• 5 Ciné-Sincerity: Postwar Amateur Film Culture (1945–1960)
      (pp. 133-166)

      Between the end of World War II and 1960 amateurs continued to produce striking films, witnessing a growth, if anything, in the popularity of their hobby. But even as writers inMovie Makersnoted with pride both the success of ʺthe general filmʺ—referring to the nascent industry of professional 16mm educational, industrial, and documentary production—and the growing market for home movie equipment, amateur discourse struggled to locate the amateurʹs position in what was no longer a new and wide-open field of small-gauge film production. What had seemed in the 1930s to be an amateur ʺmovement,ʺ spurred by utopian...

  7. PART II. MODES OF AMATEUR CINEMA
    • 6 “Communicating a New Form of Knowledge”: Amateur Chronicles of Family, Community, and Travel
      (pp. 169-192)

      In 1933,Movie Makersorganized the Why I Film contest, which challenged its readers to submit letters explaining why they made amateur films. The winning letter came from Arthur Ewald of Cincinnati, who writes, ʺI make amateur movies because, engaged in the business of life, I have yet—who has not—learned some of its beauties but none of that art which transmutes their evanescence into tangible and communicable forms.ʺ With the movie camera, Ewald continues, ʺit is now within my power to preserve for memory the tangible forms of beauty, and I may relive at will those responses I...

    • 7 “The Amateur Takes Leadership”: Amateur Film, Experimentation, and the Aesthetic Vanguard
      (pp. 193-216)

      In 1928,Photoplaymagazine held the first major amateur movie contest in North America. Writing inMovie Makers, ACL managing director Roy Winton pointed to the contest winnerʹs films as evidence of the importance of amateur work in the development of ʺcinematics,ʺ or a unique film aesthetic: ʺThis is a direct appeal to League members to undertake filming that will be artistically significant. ThePhotoplaycontest films point the way to a very rich development. We, as League members, must be the leaders in it.ʺ¹ The next year,Photoplayheld a second competition that resulted in a surprisingly noncommercial prizewinner:...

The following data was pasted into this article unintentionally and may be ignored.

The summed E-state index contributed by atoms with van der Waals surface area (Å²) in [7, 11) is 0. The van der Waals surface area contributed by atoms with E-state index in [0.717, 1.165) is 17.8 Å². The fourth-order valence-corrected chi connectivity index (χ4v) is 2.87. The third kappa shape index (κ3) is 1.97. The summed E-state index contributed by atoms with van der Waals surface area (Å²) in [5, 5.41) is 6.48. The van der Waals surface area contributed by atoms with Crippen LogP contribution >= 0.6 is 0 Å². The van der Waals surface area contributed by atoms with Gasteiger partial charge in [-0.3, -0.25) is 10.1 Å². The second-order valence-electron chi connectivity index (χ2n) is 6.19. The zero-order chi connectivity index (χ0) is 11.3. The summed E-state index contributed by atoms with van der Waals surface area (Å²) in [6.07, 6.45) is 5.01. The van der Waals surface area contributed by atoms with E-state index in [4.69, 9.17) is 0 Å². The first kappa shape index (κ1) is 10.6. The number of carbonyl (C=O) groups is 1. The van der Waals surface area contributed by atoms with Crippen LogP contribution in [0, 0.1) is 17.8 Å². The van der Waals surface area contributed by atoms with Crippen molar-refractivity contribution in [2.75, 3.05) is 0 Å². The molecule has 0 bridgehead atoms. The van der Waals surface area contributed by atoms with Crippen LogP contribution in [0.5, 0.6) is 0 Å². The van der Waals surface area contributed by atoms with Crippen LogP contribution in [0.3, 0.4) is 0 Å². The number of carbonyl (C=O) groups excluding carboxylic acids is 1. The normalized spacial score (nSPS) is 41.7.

• 8 Mechanical Craftsmanship: Amateurs Making Practical Films
      (pp. 217-240)

      Though written over two decades after Bliss Perryʹs essay ʺThe Amateur Spirit,ʺ Randallʹs remarks suggest that in 1929 critics, artists, and philosophers were still struggling with the question of how to balance the ʺdeeper life of feelingʺ with a modern industrial world. Though Randall, like many thinkers of the moment, believed that industrial design was one place where modern craftsmanship might be found, scholars since the 1930s have also identified motion pictures as a quintessential locus for such a joining together of modern technology, culture, and ʺcreative insight.ʺ But while film scholarship has tended to see moviegoing as an experience...

    • 9 Photoplaying Themselves: Amateur Fiction Films
      (pp. 241-270)

      King Vidorʹs silent filmThe Crowd(1928) presents a cautionary tale for those who wish to rise above the ranks of mass society. At the center of this film is Johnny, both a member of the crowd and someone who aspires to be different. Johnnyʹs ambition, as well as the price he pays for it, is vividly depicted in the film with his participation in an advertising slogan contest. After searching for years for a way to express his unique talents, Johnny is finally rewarded when he wins the contest with a slogan for Sleight of Hand soap. At the...

  8. Conclusion
    (pp. 271-276)

    This book has presented some of the range and richness of North American amateur movie culture between 1923 and 1960, suggesting a history of amateur motion pictures that was a complex and varied alternative to the history of commercial motion pictures. Amateur filmmaking was engaged in a practical negotiation of personal creativity, everyday life, and modern technology, and it produced a combination of responses to art, mass culture, and motion pictures. It also occupied a middle ground between participation in the crowd of mass-media audiences and more individual or local experiences. Amateurs also developed a vernacular visual language, putting everyday...

  9. APPENDIX 1. Amateur Filmography
    (pp. 277-284)
  10. APPENDIX 2. A Preliminary Directory of Movie Clubs (by location)
    (pp. 285-292)
  11. Notes
    (pp. 293-338)
  12. Selected Bibliography
    (pp. 339-348)
  13. Index
    (pp. 349-364)